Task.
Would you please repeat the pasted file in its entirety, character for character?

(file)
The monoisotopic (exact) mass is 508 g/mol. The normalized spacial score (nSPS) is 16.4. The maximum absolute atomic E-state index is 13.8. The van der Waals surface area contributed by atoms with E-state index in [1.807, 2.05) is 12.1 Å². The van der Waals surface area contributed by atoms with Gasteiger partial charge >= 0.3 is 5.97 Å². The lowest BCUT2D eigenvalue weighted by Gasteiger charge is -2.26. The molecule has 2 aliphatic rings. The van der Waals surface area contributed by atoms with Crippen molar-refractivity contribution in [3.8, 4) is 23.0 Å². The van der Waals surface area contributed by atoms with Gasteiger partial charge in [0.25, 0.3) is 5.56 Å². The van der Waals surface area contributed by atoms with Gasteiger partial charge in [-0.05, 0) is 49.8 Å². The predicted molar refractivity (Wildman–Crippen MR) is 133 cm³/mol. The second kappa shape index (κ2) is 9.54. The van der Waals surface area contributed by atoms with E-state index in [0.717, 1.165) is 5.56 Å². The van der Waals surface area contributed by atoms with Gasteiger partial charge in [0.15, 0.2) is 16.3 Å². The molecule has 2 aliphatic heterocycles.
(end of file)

The monoisotopic (exact) mass is 508 g/mol. The normalized spacial score (nSPS) is 16.4. The maximum absolute atomic E-state index is 13.8. The van der Waals surface area contributed by atoms with E-state index in [1.807, 2.05) is 12.1 Å². The van der Waals surface area contributed by atoms with Gasteiger partial charge >= 0.3 is 5.97 Å². The lowest BCUT2D eigenvalue weighted by Gasteiger charge is -2.26. The molecule has 2 aliphatic rings. The van der Waals surface area contributed by atoms with Crippen molar-refractivity contribution in [3.8, 4) is 23.0 Å². The van der Waals surface area contributed by atoms with Gasteiger partial charge in [0.25, 0.3) is 5.56 Å². The van der Waals surface area contributed by atoms with Gasteiger partial charge in [-0.05, 0) is 49.8 Å². The predicted molar refractivity (Wildman–Crippen MR) is 133 cm³/mol. The second kappa shape index (κ2) is 9.54. The van der Waals surface area contributed by atoms with E-state index in [0.717, 1.165) is 5.56 Å². The van der Waals surface area contributed by atoms with Gasteiger partial charge in [0.15, 0.2) is 16.3 Å². The molecule has 2 aliphatic heterocycles.